Evaluating Cancer Information on the Internet

This section has been reviewed and approved by the Cancer.Net Editorial Board, 02/2013

Listen to the Cancer.Net Podcast: Evaluating Cancer Treatment Options on the Internet, adapted from this feature

The Internet is a useful tool for finding information about cancer and connecting with other patients and caregivers. However, it is sometimes difficult to know whether what you are reading is credible, reliable information about cancer causes, risk factors, treatment, and recovery. Because Internet content is not regulated, you need to use good judgment when searching online for information. Be critical about the sources you use, and be sure to discuss the information you find with your health care team.

Ask yourself the following questions as you visit websites with cancer information:

Who operates the website? The person or organization that operates the website should be identified throughout the site. This way, visitors know the source and purpose of the information, for example, whether it is educating people about a disease or selling a product. Typically, the About Us section provides details about who operates the site. You can use this information to help judge the rest of the material you find on the website.

Who is responsible for the website's content? Reliable websites tell you who edits and approves the content (such as an editorial board of experts) and how to contact the organization that operates the website. For example, the About Us section on Cancer.Net provides a list of Cancer.Net Editorial Board members—including more than 150 medical, surgical, radiation, and pediatric oncologists; physician assistants; oncology nurses; social workers; and patient advocates—and the seal of approval from the Health On the Net (HON) Foundation, an organization that has established a code of conduct for health and medical websites. The Contact Us link provides visitors with an address, phone number, and e-mail address to reach the Cancer.Net editorial staff.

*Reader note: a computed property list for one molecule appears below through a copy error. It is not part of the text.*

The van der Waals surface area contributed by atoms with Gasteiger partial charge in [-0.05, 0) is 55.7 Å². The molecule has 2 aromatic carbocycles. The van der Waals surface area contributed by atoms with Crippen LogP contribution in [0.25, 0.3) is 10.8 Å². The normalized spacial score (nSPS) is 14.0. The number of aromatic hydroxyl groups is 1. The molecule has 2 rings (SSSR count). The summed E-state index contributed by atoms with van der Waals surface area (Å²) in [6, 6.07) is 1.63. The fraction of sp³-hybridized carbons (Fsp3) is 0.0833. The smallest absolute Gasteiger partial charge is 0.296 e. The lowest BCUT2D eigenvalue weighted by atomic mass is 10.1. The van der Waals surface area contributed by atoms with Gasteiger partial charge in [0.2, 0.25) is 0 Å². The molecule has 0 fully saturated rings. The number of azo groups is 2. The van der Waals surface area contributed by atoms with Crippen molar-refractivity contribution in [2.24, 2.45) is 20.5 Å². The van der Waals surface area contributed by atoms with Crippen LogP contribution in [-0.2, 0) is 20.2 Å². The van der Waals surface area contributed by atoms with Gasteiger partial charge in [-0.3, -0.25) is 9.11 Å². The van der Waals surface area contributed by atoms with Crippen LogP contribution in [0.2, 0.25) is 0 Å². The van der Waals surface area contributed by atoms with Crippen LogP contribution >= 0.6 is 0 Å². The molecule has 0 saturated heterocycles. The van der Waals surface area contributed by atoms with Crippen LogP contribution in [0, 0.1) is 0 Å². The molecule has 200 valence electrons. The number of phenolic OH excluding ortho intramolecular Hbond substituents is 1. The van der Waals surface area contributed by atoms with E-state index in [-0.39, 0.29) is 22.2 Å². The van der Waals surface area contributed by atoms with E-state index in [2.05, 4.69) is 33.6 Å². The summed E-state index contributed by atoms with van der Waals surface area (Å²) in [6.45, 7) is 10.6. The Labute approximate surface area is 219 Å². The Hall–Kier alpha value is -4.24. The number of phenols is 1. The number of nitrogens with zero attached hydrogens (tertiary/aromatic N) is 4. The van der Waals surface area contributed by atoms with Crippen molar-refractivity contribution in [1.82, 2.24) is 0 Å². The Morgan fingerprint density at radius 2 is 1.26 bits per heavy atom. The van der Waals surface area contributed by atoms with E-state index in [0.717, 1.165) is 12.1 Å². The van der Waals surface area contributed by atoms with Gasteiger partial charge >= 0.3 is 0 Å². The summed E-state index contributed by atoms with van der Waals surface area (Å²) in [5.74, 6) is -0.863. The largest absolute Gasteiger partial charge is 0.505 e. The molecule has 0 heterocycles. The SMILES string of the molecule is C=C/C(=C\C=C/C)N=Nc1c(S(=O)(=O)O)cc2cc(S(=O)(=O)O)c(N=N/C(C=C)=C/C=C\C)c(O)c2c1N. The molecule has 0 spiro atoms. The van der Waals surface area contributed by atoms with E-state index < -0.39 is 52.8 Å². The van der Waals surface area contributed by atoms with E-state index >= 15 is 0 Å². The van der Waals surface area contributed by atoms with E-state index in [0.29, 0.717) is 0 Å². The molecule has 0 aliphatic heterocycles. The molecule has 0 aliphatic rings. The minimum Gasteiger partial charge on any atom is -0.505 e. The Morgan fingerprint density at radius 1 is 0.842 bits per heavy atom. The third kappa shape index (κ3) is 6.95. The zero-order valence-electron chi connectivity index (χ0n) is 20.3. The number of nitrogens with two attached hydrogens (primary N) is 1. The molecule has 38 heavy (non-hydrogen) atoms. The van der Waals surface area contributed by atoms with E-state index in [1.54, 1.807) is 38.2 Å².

Be cautious about information posted in discussion groups or on bulletin boards because this part of the website may not be regularly reviewed or updated.

Who funds the website? Where a website gets its financial support may affect how information is presented. This is called bias. High-quality websites make it easy to tell the difference between advertisements and medical information. Avoid websites that try to promote one specific medication or treatment over another.

How does the website maintain your privacy? If the website requires you to give confidential information, such as your name, address, e-mail, or diagnosis, there should be a separate security or privacy policy statement that tells you how this information will be used. Read Cancer.Net's privacy policy.

Where do they get their information? Reliable cancer information is based on scientific evidence and not personal feelings or experiences. When learning about treatment options, look for links or references to research studies. If information is based on an opinion, it should be clearly labeled. Be cautious about scientific-sounding material that has no data to support it.

How current is the information on the website? Cancer information changes quickly as researchers learn more about various cancer types and develop new treatments. As a result, information that is several years old may no longer be accurate. Look for a date at the beginning or end of an article, which will tell you when the article was published or the last time it was reviewed.

Does the website have a linking policy? Links may take you to other websites. Be aware that the new website may not have the same standards as the one you left. Some sites have a policy of only linking to websites that meet specific criteria, while other sites may include links to any website. Read Cancer.Net's linking policy.

What does your doctor say? Discuss the information you find on the Internet with your doctor or another member of your health care team. Your doctor can help you evaluate the information and determine whether it applies to you.

Other suggestions

  • Ask your doctor to suggest reliable websites.
  • Bookmark the websites you like and check back regularly for new information. Consider signing up for the website’s newsletter or RSS feed, or follow trusted organizations on social media outlets to stay up to date on new information.
  • Trust your judgment if something you read does not seem right or seems too good to be true.

More Information

How to Protect Yourself From Cancer Treatment Fraud

Questions to Ask the Doctor

Cancer Myths

Medical News: How to Know If It's Accurate

Understanding Cancer Research Studies

Additional Resources

U.S. Food and Drug Administration: Beware of Online Cancer Fraud

Federal Trade Commission: Cancer Treatment Scams

Quackwatch